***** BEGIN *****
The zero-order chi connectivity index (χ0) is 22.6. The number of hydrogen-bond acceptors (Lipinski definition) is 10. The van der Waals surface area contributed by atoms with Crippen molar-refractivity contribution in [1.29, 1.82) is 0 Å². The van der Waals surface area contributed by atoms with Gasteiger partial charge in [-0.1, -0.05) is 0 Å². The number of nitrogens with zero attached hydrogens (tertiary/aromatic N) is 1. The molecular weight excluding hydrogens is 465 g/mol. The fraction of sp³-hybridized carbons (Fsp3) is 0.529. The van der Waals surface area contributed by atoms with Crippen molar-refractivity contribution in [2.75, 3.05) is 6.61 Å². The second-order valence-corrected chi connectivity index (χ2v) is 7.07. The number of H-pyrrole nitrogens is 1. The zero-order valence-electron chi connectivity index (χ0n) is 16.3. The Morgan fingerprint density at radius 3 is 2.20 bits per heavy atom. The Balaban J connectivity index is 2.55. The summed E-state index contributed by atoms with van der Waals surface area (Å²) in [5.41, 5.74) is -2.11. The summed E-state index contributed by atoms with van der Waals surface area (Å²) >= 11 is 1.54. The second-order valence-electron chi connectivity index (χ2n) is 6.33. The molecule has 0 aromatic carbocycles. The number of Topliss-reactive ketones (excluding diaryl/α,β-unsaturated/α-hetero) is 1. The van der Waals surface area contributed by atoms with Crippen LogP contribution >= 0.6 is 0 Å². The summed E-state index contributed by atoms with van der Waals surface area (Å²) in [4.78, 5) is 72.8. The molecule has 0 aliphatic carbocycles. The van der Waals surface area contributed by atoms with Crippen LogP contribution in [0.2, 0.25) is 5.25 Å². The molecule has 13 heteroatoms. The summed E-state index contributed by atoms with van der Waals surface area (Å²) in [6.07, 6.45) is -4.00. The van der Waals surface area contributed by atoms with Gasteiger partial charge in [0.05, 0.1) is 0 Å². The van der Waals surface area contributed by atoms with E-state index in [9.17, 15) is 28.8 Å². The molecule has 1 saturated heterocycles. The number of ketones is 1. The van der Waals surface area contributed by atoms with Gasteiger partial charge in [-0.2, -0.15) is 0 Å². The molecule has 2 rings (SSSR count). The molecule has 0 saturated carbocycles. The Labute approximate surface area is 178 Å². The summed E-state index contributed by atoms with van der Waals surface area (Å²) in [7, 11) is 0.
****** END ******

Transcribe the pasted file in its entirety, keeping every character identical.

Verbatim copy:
The zero-order chi connectivity index (χ0) is 22.6. The number of hydrogen-bond acceptors (Lipinski definition) is 10. The van der Waals surface area contributed by atoms with Crippen molar-refractivity contribution in [1.29, 1.82) is 0 Å². The van der Waals surface area contributed by atoms with Gasteiger partial charge in [-0.1, -0.05) is 0 Å². The number of nitrogens with zero attached hydrogens (tertiary/aromatic N) is 1. The molecular weight excluding hydrogens is 465 g/mol. The fraction of sp³-hybridized carbons (Fsp3) is 0.529. The van der Waals surface area contributed by atoms with Crippen molar-refractivity contribution in [2.75, 3.05) is 6.61 Å². The second-order valence-corrected chi connectivity index (χ2v) is 7.07. The number of H-pyrrole nitrogens is 1. The zero-order valence-electron chi connectivity index (χ0n) is 16.3. The Morgan fingerprint density at radius 3 is 2.20 bits per heavy atom. The Balaban J connectivity index is 2.55. The summed E-state index contributed by atoms with van der Waals surface area (Å²) in [5.41, 5.74) is -2.11. The summed E-state index contributed by atoms with van der Waals surface area (Å²) >= 11 is 1.54. The second-order valence-electron chi connectivity index (χ2n) is 6.33. The molecule has 0 aromatic carbocycles. The number of Topliss-reactive ketones (excluding diaryl/α,β-unsaturated/α-hetero) is 1. The van der Waals surface area contributed by atoms with Crippen LogP contribution >= 0.6 is 0 Å². The summed E-state index contributed by atoms with van der Waals surface area (Å²) in [4.78, 5) is 72.8. The molecule has 0 aliphatic carbocycles. The van der Waals surface area contributed by atoms with Crippen LogP contribution in [0.2, 0.25) is 5.25 Å². The molecule has 13 heteroatoms. The summed E-state index contributed by atoms with van der Waals surface area (Å²) in [6.07, 6.45) is -4.00. The van der Waals surface area contributed by atoms with Gasteiger partial charge in [0.05, 0.1) is 0 Å². The van der Waals surface area contributed by atoms with E-state index in [9.17, 15) is 28.8 Å². The molecule has 1 saturated heterocycles. The number of ketones is 1. The van der Waals surface area contributed by atoms with Gasteiger partial charge in [-0.2, -0.15) is 0 Å². The molecule has 2 rings (SSSR count). The molecule has 0 saturated carbocycles. The Labute approximate surface area is 178 Å². The summed E-state index contributed by atoms with van der Waals surface area (Å²) in [7, 11) is 0.